same box that Oz does, but not if Oz has used it recently. He is more likely to go back to the aft head, which is the one that
Suzanne and I use. He has gotten so used to going there that we put a separate pan back there for his use. It is hard to
argue with his logic, since we use that room for the same business.
In order to keep the dogs' waste issues to a minimum, we use dog training pads. These are sort of like thin, flat diapers that lie
in the box and absorb anything that comes out of the dog. They are not particularly expensive, but we do go through a lot of
them - at least four per day. We have to store these before they get used and since they are designed to absorb wetness,
they have to be store fairly carefully. Lastly, while we have found several brands of these, Suzanne is absolutely convinced
that only the brand we buy from Wal-Mart works well. So, we need to stock up when we can.
Some people have taught there canine crew members to use a piece of indoor/outdoor carpet or fake grass. We tried this with
Oz - we got a commercial piece of grass that was doused with the appropriate pheromones to let him know that he was
supposed to go there. He held his bowels for three days rather than use it. We gave up before he exploded.
The next area of cost is vet bills. We have two vets for the dogs, one in Vero Beach, Florida, and one in Maryland, where we
spend our summers. Between them, they keep the dogs in vaccines and heartworm medicine. The total we spent on vet bills
last year was over $1,200. That did include getting Oz's broken leg fixed (another story). However, we routinely spend almost
a thousand dollars (one Boat Buck) on well-dog care. Again, when I was a kid, it seemed rare that the dog ever went to the vet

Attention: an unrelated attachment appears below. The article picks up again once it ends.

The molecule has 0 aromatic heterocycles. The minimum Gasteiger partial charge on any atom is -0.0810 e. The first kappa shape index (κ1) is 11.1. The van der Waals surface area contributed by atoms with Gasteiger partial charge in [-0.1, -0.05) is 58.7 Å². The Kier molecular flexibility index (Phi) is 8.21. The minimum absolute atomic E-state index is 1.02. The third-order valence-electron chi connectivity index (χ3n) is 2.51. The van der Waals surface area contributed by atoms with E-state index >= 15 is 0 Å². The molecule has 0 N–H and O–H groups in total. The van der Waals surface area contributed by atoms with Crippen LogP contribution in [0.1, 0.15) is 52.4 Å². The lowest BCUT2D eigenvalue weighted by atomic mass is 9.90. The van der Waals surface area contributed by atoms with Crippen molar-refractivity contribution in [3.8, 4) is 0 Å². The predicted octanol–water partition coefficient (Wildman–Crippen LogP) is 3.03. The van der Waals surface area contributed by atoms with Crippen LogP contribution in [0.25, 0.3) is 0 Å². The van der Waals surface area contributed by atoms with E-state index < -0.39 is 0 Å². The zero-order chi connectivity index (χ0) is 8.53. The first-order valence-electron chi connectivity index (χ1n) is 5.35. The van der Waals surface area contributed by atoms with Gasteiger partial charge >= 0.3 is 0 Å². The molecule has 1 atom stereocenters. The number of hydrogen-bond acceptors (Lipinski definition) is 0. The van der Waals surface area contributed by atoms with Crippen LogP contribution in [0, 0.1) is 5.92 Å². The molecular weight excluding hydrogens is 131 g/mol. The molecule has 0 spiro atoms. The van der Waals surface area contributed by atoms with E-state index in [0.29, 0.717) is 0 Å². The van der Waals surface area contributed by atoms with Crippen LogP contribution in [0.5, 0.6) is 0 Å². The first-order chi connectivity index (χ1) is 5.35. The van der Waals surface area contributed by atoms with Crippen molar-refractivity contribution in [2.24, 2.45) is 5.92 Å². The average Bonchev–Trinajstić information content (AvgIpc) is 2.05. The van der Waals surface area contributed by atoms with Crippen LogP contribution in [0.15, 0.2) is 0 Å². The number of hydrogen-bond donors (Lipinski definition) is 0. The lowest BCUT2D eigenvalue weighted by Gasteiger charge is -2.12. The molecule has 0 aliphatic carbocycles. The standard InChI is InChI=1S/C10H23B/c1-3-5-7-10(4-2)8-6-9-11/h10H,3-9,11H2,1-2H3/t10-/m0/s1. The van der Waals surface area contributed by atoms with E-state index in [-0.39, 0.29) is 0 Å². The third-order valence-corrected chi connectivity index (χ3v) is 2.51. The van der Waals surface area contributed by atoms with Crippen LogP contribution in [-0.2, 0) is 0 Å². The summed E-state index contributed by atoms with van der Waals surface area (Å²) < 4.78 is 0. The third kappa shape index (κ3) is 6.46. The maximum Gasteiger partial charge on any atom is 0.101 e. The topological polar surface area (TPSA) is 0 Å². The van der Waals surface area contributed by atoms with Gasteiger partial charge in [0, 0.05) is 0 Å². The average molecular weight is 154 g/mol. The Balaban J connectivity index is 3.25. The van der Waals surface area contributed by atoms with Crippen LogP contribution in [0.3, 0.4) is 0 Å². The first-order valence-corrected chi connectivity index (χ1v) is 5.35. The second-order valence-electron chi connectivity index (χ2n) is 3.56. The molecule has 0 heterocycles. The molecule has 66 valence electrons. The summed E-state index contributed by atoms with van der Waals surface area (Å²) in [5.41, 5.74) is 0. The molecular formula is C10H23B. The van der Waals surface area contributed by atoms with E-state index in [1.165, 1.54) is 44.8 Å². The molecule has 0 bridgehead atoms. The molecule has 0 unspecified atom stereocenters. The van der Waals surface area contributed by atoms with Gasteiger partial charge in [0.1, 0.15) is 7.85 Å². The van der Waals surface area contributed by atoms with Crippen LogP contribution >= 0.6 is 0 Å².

and, a lot of times, it was one last trip to go to the Great Puppy Farm in the Sky.
That leads to one last issue. Just as "dragons live forever, but not so little boys," puppies eventually get old. Oz is over eight
now and was seriously abused as a young dog. We worry that there may come a time where the kindest thing we could do
would be to end his suffering. This is especially true in a marine environment, where a moving boat may result in an injury too
great to treat on board.
Renee Petrillo, in her book "A Sail Of Two Idiots," tells of having to euthanize her beloved cat. She gets some bad advice and
uses a techniques that causes the animal great suffering. I don't know Renee (Renee, if you ever read this, call me - I'd love to
talk) but the impression I get is that the act scarred her emotionally - as it would any of us. Unfortunately, in America, you
cannot get a small animal "safe euthanization kit." Apparently, it is something you can get in Europe. We have not gotten
anything like that yet, but each year, we talk about it a little more in-depth.
OK, so those are the more immediate costs. I can't even imagine what it would be like to cruise with more than two dogs, or a
large dog, or - God forbid - cats! However, given all of the costs, we would not have it any other way. There is no cost too
great for Oz and Jonesy - and we all know that.